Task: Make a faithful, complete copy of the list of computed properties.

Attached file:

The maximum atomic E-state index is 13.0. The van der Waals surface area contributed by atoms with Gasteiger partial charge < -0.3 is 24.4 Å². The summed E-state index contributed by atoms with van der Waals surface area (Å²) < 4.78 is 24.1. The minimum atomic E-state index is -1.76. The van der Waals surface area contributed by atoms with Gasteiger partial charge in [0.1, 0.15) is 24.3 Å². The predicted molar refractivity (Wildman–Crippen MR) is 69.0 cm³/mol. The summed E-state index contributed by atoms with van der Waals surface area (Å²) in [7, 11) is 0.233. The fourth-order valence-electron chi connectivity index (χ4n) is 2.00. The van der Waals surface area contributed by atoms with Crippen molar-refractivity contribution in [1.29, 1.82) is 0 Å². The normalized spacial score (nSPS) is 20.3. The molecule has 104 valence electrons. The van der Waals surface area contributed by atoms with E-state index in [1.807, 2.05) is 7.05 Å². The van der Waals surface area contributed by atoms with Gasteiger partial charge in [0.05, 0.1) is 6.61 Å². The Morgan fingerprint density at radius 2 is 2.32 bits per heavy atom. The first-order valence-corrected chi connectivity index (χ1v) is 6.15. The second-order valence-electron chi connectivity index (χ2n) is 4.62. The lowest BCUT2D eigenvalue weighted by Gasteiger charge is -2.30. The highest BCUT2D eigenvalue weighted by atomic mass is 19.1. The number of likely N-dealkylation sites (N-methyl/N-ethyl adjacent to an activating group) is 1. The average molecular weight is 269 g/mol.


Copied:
The maximum atomic E-state index is 13.0. The van der Waals surface area contributed by atoms with Gasteiger partial charge < -0.3 is 24.4 Å². The summed E-state index contributed by atoms with van der Waals surface area (Å²) < 4.78 is 24.1. The minimum atomic E-state index is -1.76. The van der Waals surface area contributed by atoms with Gasteiger partial charge in [0.1, 0.15) is 24.3 Å². The predicted molar refractivity (Wildman–Crippen MR) is 69.0 cm³/mol. The summed E-state index contributed by atoms with van der Waals surface area (Å²) in [7, 11) is 0.233. The fourth-order valence-electron chi connectivity index (χ4n) is 2.00. The van der Waals surface area contributed by atoms with Crippen molar-refractivity contribution in [1.29, 1.82) is 0 Å². The normalized spacial score (nSPS) is 20.3. The molecule has 104 valence electrons. The van der Waals surface area contributed by atoms with E-state index in [1.807, 2.05) is 7.05 Å². The van der Waals surface area contributed by atoms with Gasteiger partial charge in [0.05, 0.1) is 6.61 Å². The Morgan fingerprint density at radius 2 is 2.32 bits per heavy atom. The first-order valence-corrected chi connectivity index (χ1v) is 6.15. The second-order valence-electron chi connectivity index (χ2n) is 4.62. The lowest BCUT2D eigenvalue weighted by Gasteiger charge is -2.30. The highest BCUT2D eigenvalue weighted by atomic mass is 19.1. The number of likely N-dealkylation sites (N-methyl/N-ethyl adjacent to an activating group) is 1. The average molecular weight is 269 g/mol.